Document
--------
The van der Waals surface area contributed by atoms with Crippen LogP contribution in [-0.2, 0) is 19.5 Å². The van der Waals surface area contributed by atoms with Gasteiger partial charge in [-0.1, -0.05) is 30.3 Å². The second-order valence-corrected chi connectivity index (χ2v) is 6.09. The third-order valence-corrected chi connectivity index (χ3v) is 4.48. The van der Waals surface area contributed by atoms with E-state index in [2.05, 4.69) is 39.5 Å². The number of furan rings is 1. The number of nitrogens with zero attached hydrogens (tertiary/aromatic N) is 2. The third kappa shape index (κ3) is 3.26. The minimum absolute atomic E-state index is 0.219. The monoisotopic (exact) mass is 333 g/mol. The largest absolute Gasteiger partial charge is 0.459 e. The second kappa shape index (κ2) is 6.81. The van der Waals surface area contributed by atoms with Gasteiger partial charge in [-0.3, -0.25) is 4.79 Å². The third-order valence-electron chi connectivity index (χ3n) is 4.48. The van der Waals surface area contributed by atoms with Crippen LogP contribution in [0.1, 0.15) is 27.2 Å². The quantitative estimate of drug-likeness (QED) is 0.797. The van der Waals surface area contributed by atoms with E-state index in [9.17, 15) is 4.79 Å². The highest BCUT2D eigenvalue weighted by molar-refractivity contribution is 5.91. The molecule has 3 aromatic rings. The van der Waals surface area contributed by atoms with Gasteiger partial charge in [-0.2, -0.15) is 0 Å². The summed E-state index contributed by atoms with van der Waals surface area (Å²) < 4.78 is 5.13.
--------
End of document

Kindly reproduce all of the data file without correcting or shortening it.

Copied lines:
The van der Waals surface area contributed by atoms with Crippen LogP contribution in [-0.2, 0) is 19.5 Å². The van der Waals surface area contributed by atoms with Gasteiger partial charge in [-0.1, -0.05) is 30.3 Å². The second-order valence-corrected chi connectivity index (χ2v) is 6.09. The third-order valence-corrected chi connectivity index (χ3v) is 4.48. The van der Waals surface area contributed by atoms with E-state index in [2.05, 4.69) is 39.5 Å². The number of furan rings is 1. The number of nitrogens with zero attached hydrogens (tertiary/aromatic N) is 2. The third kappa shape index (κ3) is 3.26. The minimum absolute atomic E-state index is 0.219. The monoisotopic (exact) mass is 333 g/mol. The largest absolute Gasteiger partial charge is 0.459 e. The second kappa shape index (κ2) is 6.81. The van der Waals surface area contributed by atoms with Gasteiger partial charge in [-0.3, -0.25) is 4.79 Å². The third-order valence-electron chi connectivity index (χ3n) is 4.48. The van der Waals surface area contributed by atoms with Crippen LogP contribution in [0.1, 0.15) is 27.2 Å². The quantitative estimate of drug-likeness (QED) is 0.797. The van der Waals surface area contributed by atoms with E-state index in [9.17, 15) is 4.79 Å². The highest BCUT2D eigenvalue weighted by molar-refractivity contribution is 5.91. The molecule has 3 aromatic rings. The van der Waals surface area contributed by atoms with Gasteiger partial charge in [-0.2, -0.15) is 0 Å². The summed E-state index contributed by atoms with van der Waals surface area (Å²) < 4.78 is 5.13.